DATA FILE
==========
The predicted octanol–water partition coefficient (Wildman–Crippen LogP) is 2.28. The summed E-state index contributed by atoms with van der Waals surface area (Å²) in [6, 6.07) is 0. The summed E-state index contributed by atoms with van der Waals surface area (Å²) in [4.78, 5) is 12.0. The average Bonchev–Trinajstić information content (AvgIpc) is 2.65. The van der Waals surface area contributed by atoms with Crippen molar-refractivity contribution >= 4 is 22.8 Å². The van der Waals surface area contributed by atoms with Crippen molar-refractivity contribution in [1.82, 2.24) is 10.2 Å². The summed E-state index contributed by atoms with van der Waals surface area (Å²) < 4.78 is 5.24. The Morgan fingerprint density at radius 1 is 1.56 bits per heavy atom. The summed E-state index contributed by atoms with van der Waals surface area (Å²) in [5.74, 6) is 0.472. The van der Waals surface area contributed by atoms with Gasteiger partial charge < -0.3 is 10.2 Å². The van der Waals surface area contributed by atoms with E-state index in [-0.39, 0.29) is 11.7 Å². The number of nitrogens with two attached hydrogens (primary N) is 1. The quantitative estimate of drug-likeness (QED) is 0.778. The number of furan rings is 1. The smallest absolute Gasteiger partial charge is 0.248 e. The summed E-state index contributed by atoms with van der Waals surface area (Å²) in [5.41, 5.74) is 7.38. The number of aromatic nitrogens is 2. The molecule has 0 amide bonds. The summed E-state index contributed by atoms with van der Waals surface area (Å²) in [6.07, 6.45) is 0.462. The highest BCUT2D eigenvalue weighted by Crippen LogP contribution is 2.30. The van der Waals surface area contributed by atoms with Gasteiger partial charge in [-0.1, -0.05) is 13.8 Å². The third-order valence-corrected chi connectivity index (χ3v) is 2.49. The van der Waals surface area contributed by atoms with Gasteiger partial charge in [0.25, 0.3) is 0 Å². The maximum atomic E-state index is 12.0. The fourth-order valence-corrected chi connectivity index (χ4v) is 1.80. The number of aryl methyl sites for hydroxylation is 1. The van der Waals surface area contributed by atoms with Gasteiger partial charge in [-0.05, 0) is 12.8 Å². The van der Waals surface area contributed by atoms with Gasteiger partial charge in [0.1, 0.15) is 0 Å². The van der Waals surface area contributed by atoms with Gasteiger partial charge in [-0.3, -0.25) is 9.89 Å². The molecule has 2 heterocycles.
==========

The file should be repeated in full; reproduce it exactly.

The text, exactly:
The predicted octanol–water partition coefficient (Wildman–Crippen LogP) is 2.28. The summed E-state index contributed by atoms with van der Waals surface area (Å²) in [6, 6.07) is 0. The summed E-state index contributed by atoms with van der Waals surface area (Å²) in [4.78, 5) is 12.0. The average Bonchev–Trinajstić information content (AvgIpc) is 2.65. The van der Waals surface area contributed by atoms with Crippen molar-refractivity contribution >= 4 is 22.8 Å². The van der Waals surface area contributed by atoms with Crippen molar-refractivity contribution in [1.82, 2.24) is 10.2 Å². The summed E-state index contributed by atoms with van der Waals surface area (Å²) < 4.78 is 5.24. The Morgan fingerprint density at radius 1 is 1.56 bits per heavy atom. The summed E-state index contributed by atoms with van der Waals surface area (Å²) in [5.74, 6) is 0.472. The van der Waals surface area contributed by atoms with Gasteiger partial charge < -0.3 is 10.2 Å². The van der Waals surface area contributed by atoms with E-state index in [-0.39, 0.29) is 11.7 Å². The number of nitrogens with two attached hydrogens (primary N) is 1. The quantitative estimate of drug-likeness (QED) is 0.778. The number of furan rings is 1. The smallest absolute Gasteiger partial charge is 0.248 e. The summed E-state index contributed by atoms with van der Waals surface area (Å²) in [5.41, 5.74) is 7.38. The number of aromatic nitrogens is 2. The molecule has 0 amide bonds. The summed E-state index contributed by atoms with van der Waals surface area (Å²) in [6.07, 6.45) is 0.462. The highest BCUT2D eigenvalue weighted by Crippen LogP contribution is 2.30. The van der Waals surface area contributed by atoms with Gasteiger partial charge in [-0.1, -0.05) is 13.8 Å². The third-order valence-corrected chi connectivity index (χ3v) is 2.49. The van der Waals surface area contributed by atoms with Gasteiger partial charge in [0.25, 0.3) is 0 Å². The maximum atomic E-state index is 12.0. The fourth-order valence-corrected chi connectivity index (χ4v) is 1.80. The number of aryl methyl sites for hydroxylation is 1. The van der Waals surface area contributed by atoms with Gasteiger partial charge in [-0.05, 0) is 12.8 Å². The van der Waals surface area contributed by atoms with Gasteiger partial charge in [0.1, 0.15) is 0 Å². The van der Waals surface area contributed by atoms with Gasteiger partial charge in [-0.3, -0.25) is 9.89 Å². The molecule has 2 heterocycles.